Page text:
53. ^ a b Laird 2006, p. 267.
  54. ^ a b Richardson 1984, p. 153.
  55. ^ 1938年9月22日,西藏驻京办事处代表阿旺桑丹、格登恪典、图丹桑结等电告蒙藏委员会报告寻获灵儿,并将其送西藏掣签认定,电称:“达赖佛转世事,经民众代表寻访结果,西藏内部寻得灵异幼童2名,西宁塔尔寺方面寻得灵异幼童1名。依照西藏宗教仪式,所寻选之幼童应聚集西藏,降驾掣签,认定真正达赖之转世,既多灵异后,复经庄严之金本巴瓶内典礼拈之。现典礼期将近,关于西宁塔尔寺地方所寻选者,请中央政府俯允该主持人员,迅将寻选幼童送至西藏,参加典礼并恳发给执照,以利行程。” [As for the reincarnation of the Dalai Lama, as a result of a search by representatives of the people, two supernatural children were found in Tibet, and one supernatural child was found in Xining. According to Tibetan religious ceremonies, the selected young children should gather in Tibet, Golden Urn ceremony should be held, and determine that the true reincarnation of the Dalai Lama. The ceremony is approaching. Regarding the candidates for the Taer Monastery in Xining, the central government is requested to host, and promptly send the selected children to Tibet, participate in the ceremony and issue approval to facilitate the itinerary. "]
  56. ^ https://www.sohu.com/a/461098896_523177 蒙藏委员会于1938年10月拟定了《十四世达赖喇嘛转世掣签征认办法》The Mongolian and Tibetan Affairs Commission drafted the "Method of Using Golden Urn for the 14th Dalai Lama" in October 1938.
  57. ^ {{citation |script-title=zh:1938年12月12日热振摄政致蒙藏委员会电报称“达赖大师转世之化身三灵儿,已蒙转电青海省政府督促纪仓佛速将西宁所选灵儿送来拉萨,良深感慰。所有中央派员参加办法一则,业经与司伦、噶厦商议,三灵儿迎到后,举行掣签典礼之际,为昭大信,悦遐迩计,中央当派员参加。” |trans-title=For the 3 candidates of reincarnation of the Dalai Lama, request has been sent to the Qinghai Provincial Government to urge to send candidate of Xining to Lhasa, which is deeply gratified. All members of the Central Committee, along with Kashag, when 3 candidates arrived, lottery ceremony would be held, the Central (Government) should dispatch officials to participate.
  58. ^ https://max.book118.com/html/2015/1105/28570011.shtm 国内藏学研究学者周伟洲先生:从摄政热振活佛方面来看,青海灵童的选定主要是他的功绩,因此他希望青海灵童选为转世的十四世达赖喇嘛。而作为助理摄政的郎堆对此表示异议,积极支持另一名灵童,即他的亲戚尧西颇本之子。这自然使原来事事要与郎堆商议的热振与郎堆的矛盾激化。因此,在1939年4月,热振活佛提出要辞去摄政职务,而民众大会(春都)为挽留热振,决定让郎堆辞去助理摄政之职,从此热振就独揽西藏地方大权。Domestic Tibetology research scholar Mr. Zhou Weizhou wrote: From the perspective of Reting Rinpoche, the Qinghai soul boy was selected mainly because of his merits. Therefore, he hopes that the Qinghai soul boy will be selected as the reincarnation of the 14th Dalai Lama. As the Vice Regent, Langdun expressed dissent and actively supported another soul boy, the son of his relative Yaoxipoben. This naturally aggravated the contradiction between Langdun and Reting Rinpoche who had to discuss everything with Langdun. Therefore, in April 1939, Regent Rinpoche proposed to resign from the post of regent, and the People's Assembly (Chundu) decided to let Langdun resign from the post of Vice Regent in order to retain Regent Rinpoche. Since then, Regent Rinpoche has taken over the power of Tibet.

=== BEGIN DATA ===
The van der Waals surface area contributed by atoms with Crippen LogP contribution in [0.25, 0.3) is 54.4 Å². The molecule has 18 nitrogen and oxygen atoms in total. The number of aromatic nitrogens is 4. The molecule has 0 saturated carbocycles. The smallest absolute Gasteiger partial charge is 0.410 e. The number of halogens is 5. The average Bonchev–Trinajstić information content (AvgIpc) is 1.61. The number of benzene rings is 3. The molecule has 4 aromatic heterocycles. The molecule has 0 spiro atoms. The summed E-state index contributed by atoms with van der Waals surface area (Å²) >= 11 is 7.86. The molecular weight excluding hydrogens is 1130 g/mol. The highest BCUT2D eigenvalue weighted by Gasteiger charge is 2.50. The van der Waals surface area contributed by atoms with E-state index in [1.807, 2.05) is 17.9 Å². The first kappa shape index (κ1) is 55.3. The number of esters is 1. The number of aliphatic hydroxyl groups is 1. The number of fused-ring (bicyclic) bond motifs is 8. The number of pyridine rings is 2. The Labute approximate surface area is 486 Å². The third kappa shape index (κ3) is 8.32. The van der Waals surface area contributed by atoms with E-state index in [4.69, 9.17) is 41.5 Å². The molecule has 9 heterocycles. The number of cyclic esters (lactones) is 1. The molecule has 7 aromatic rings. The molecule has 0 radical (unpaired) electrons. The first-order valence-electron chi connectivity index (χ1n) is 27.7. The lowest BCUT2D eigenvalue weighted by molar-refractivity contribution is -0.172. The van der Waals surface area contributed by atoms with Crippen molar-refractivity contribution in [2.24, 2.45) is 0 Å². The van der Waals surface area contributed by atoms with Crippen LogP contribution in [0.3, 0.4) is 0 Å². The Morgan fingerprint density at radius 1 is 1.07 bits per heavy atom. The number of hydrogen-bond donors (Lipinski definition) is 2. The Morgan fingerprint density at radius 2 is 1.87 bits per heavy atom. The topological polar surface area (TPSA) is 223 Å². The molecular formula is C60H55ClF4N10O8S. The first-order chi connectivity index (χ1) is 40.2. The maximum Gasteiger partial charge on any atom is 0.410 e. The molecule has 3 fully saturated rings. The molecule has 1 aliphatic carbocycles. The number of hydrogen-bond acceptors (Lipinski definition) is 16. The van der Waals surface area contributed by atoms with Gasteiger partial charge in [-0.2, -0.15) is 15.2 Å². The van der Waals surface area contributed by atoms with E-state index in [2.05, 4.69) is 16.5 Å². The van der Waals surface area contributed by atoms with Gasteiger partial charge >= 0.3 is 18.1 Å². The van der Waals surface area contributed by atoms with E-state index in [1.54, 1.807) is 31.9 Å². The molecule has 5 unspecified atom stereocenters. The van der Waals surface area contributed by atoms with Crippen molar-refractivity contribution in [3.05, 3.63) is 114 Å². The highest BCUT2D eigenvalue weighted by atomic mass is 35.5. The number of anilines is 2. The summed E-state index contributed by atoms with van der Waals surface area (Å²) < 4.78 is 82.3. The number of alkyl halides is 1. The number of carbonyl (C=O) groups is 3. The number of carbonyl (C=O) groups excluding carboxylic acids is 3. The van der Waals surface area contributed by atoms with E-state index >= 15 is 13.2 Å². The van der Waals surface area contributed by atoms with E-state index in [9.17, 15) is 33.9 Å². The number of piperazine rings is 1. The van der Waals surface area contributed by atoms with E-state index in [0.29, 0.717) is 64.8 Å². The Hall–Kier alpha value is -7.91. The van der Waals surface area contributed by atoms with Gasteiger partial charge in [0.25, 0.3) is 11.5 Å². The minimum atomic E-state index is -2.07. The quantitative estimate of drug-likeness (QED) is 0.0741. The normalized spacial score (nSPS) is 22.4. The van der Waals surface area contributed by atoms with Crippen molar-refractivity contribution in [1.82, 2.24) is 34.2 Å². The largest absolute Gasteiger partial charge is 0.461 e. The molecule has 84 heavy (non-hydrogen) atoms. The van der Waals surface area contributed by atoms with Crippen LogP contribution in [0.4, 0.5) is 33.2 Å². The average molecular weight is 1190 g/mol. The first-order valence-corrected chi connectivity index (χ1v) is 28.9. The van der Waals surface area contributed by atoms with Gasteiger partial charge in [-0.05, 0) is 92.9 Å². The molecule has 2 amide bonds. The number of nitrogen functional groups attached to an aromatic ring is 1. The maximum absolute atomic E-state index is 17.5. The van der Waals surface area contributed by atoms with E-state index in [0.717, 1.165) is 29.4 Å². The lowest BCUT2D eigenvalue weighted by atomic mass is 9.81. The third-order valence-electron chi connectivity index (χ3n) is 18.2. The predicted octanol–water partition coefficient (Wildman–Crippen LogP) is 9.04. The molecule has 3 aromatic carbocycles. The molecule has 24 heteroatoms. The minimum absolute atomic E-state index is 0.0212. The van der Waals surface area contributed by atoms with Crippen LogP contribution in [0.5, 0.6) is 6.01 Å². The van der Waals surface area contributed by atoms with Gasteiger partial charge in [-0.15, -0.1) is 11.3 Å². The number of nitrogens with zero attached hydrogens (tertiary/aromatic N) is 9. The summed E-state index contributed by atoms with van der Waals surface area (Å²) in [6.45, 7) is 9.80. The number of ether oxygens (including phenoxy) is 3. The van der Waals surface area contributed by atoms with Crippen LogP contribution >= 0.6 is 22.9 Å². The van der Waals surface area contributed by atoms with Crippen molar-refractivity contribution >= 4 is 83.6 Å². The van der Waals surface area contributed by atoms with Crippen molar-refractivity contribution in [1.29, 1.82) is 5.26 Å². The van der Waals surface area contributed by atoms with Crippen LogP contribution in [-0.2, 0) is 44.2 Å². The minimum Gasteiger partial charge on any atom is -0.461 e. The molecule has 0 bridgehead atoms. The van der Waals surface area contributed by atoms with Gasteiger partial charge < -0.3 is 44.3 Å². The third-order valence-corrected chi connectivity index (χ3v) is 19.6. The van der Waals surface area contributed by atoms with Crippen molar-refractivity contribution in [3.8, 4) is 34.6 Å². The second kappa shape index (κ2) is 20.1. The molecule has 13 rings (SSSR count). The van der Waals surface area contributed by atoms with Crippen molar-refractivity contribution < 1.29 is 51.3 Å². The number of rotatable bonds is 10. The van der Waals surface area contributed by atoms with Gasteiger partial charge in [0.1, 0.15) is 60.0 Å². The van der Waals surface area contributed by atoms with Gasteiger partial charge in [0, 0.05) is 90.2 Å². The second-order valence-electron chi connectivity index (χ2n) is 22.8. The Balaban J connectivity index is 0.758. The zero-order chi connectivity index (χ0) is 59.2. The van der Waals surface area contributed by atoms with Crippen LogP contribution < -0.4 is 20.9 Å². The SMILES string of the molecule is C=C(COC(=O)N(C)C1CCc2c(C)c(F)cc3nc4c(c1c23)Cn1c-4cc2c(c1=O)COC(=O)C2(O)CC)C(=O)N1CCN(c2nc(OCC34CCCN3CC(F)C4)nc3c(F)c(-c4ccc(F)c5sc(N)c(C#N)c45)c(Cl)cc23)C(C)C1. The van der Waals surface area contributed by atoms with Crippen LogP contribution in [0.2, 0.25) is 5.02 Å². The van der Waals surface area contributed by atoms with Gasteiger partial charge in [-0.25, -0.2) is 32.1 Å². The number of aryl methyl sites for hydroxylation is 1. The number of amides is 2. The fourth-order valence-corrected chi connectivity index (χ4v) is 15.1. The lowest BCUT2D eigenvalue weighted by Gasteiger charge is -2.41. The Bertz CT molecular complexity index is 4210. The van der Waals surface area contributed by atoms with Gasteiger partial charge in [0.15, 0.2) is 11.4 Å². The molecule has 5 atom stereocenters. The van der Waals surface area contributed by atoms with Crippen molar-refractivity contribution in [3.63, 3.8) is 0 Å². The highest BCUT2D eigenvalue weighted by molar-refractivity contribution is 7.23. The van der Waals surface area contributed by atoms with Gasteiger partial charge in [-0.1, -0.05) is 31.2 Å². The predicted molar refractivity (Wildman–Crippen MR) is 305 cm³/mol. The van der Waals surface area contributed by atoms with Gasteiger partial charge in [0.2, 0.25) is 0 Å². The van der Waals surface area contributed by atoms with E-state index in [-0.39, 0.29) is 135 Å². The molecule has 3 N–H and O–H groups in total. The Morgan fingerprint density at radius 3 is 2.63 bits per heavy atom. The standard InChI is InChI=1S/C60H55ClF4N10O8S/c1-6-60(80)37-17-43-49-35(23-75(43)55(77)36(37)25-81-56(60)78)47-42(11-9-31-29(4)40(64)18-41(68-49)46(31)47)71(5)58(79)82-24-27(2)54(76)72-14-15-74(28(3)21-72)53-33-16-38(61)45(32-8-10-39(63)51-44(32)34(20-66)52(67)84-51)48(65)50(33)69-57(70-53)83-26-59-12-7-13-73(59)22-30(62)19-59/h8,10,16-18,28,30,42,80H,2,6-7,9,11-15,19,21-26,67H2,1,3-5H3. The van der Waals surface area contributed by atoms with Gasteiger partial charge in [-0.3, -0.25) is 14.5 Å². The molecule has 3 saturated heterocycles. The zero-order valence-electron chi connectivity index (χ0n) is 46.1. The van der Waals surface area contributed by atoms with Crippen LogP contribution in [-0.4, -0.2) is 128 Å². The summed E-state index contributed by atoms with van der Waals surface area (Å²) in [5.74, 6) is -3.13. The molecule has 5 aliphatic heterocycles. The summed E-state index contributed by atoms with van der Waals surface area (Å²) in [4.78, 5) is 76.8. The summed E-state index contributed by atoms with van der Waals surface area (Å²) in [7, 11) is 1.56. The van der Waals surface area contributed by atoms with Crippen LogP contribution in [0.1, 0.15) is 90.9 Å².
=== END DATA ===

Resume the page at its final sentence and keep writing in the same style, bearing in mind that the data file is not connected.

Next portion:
59. ^ http://media.tibet.cn/culture/history/1320039900161.shtml 在1939年9月17日吴忠信未启程离渝时,曾接到热振活佛来电,内除了感谢蒙藏委员会“屡饬催促青海省政府,此恩此德,始由青海派官兵护送,将灵儿并佛眷父母及纪仓佛人等护送前来”外,还郑重表示:“至于灵儿入藏后所有一切应行征认、剃发、坐床等大小典礼,均俟中央代表吴委员长到拉萨时,应如何办理,再当次第呈报。” On September 17, 1939, when Wu Zhongxin was about to leave Chongqing, he received call from the Living Buddha Reting Rinpoche. In addition to thanking the Mongolian and Tibetan Committee for "repeatingly urging the Qinghai Provincial Government, this kind of grace was only escorted by Qinghai's officers and soldiers. Reincarnated soul boy came with the escorts of the parents," and solemnly stated: "As for all the ceremonies for identification, haircut, sitting-in-the- bed, etc., of the reincarnated soul boy, will be reported to the Central Representative Wu when he arrives in Lhasa"
  60. ^ Laird 2006, pp. 268–269.
  61. ^ http://media.tibet.cn/culture/history/1320039900161.shtml 在藏历十月十三日(公历11月23日)又按例为拉木顿珠剃发、赠号、受戒 On October 13th of the Tibetan calendar (November 23rd of the Gregorian calendar), according to the convention, Lhamo Thondup was shaved, was named, and received ordination. )
  62. ^ a b Goldstein 1991, p. 328–.
  63. ^ "Report to Wu Zhongxin from the Regent Reting Rinpoche Regarding the Process of Searching and Recognizing the Thirteenth Dalai lama's Reincarnated Soul Boy as well as the Request for an Exemption to Drawing Lots". The Reincarnation of Living Buddhas. Museum of Tibetan Culture of China Tibetology Research Center. 1940.
  64. ^ https://news.ifeng.com/history/1/renwu/200804/0411_2665_486506_2.shtml 吴忠信当日召见贡觉仲尼,要其立即向热振转达,必须照旧议办理,否则中央人员不惜全体回京。经此波折后,热振态度顿趋软化。第二天即派员到行辕道歉,“说明顾嘉总堪布不明底里,至有误会”,请吴忠信指定察看灵童的时间和地点。吴忠信遂派人转告热振决定于1月31晨在罗布林卡荷亭内察看。Wu Zhongxin summoned Gongjue Zhongni on the same day and asked him to convey to Regent immediately, he must proceed based on traditional custom, otherwise officials of the Central (Government) would not hesitate to return to Beijing. After these twists and turns, Regent's attitude suddenly softened. On the second day, staff were sent to Xingyuan to apologize, "It shows that there is a misunderstanding", and asked Wu Zhongxin to designate the time and place to inspect the soul boy. Wu Zhongxin then sent someone to tell Regent that he had decided to check in the Norbulingkahe Pavilion on the morning of January 31.